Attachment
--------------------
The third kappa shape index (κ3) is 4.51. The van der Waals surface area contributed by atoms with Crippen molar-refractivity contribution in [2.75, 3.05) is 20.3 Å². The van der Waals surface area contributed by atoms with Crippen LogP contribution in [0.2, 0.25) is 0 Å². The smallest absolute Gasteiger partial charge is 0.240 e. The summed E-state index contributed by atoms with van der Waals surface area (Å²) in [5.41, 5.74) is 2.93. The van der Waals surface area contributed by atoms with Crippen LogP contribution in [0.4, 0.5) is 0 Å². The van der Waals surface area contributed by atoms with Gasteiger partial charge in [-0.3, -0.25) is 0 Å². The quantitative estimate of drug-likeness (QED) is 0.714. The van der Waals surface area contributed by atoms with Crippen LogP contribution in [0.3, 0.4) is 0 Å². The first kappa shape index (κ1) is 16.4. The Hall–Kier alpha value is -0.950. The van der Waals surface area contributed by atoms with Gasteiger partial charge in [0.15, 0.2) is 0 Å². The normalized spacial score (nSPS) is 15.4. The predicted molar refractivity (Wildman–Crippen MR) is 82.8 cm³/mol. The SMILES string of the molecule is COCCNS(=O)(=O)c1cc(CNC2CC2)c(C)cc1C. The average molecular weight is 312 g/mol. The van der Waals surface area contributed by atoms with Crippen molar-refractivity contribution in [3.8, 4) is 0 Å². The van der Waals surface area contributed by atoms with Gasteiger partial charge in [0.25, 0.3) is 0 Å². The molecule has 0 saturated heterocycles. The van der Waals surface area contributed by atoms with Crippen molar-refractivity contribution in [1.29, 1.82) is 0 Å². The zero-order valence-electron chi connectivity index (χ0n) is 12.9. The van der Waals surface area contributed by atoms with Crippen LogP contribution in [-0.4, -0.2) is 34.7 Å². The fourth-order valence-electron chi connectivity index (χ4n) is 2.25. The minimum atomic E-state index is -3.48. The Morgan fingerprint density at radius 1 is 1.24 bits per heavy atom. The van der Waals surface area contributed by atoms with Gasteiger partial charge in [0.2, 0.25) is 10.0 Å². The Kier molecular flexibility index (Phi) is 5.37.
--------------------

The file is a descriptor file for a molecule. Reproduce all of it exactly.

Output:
The third kappa shape index (κ3) is 4.51. The van der Waals surface area contributed by atoms with Crippen molar-refractivity contribution in [2.75, 3.05) is 20.3 Å². The van der Waals surface area contributed by atoms with Crippen LogP contribution in [0.2, 0.25) is 0 Å². The smallest absolute Gasteiger partial charge is 0.240 e. The summed E-state index contributed by atoms with van der Waals surface area (Å²) in [5.41, 5.74) is 2.93. The van der Waals surface area contributed by atoms with Crippen LogP contribution in [0.4, 0.5) is 0 Å². The van der Waals surface area contributed by atoms with Gasteiger partial charge in [-0.3, -0.25) is 0 Å². The quantitative estimate of drug-likeness (QED) is 0.714. The van der Waals surface area contributed by atoms with Crippen LogP contribution in [0.3, 0.4) is 0 Å². The first kappa shape index (κ1) is 16.4. The Hall–Kier alpha value is -0.950. The van der Waals surface area contributed by atoms with Gasteiger partial charge in [0.15, 0.2) is 0 Å². The normalized spacial score (nSPS) is 15.4. The predicted molar refractivity (Wildman–Crippen MR) is 82.8 cm³/mol. The SMILES string of the molecule is COCCNS(=O)(=O)c1cc(CNC2CC2)c(C)cc1C. The average molecular weight is 312 g/mol. The van der Waals surface area contributed by atoms with Crippen molar-refractivity contribution in [3.8, 4) is 0 Å². The van der Waals surface area contributed by atoms with Gasteiger partial charge in [0.25, 0.3) is 0 Å². The molecule has 0 saturated heterocycles. The van der Waals surface area contributed by atoms with Crippen molar-refractivity contribution in [1.29, 1.82) is 0 Å². The zero-order valence-electron chi connectivity index (χ0n) is 12.9. The van der Waals surface area contributed by atoms with Crippen LogP contribution in [-0.4, -0.2) is 34.7 Å². The fourth-order valence-electron chi connectivity index (χ4n) is 2.25. The minimum atomic E-state index is -3.48. The Morgan fingerprint density at radius 1 is 1.24 bits per heavy atom. The van der Waals surface area contributed by atoms with Gasteiger partial charge in [0.2, 0.25) is 10.0 Å². The Kier molecular flexibility index (Phi) is 5.37.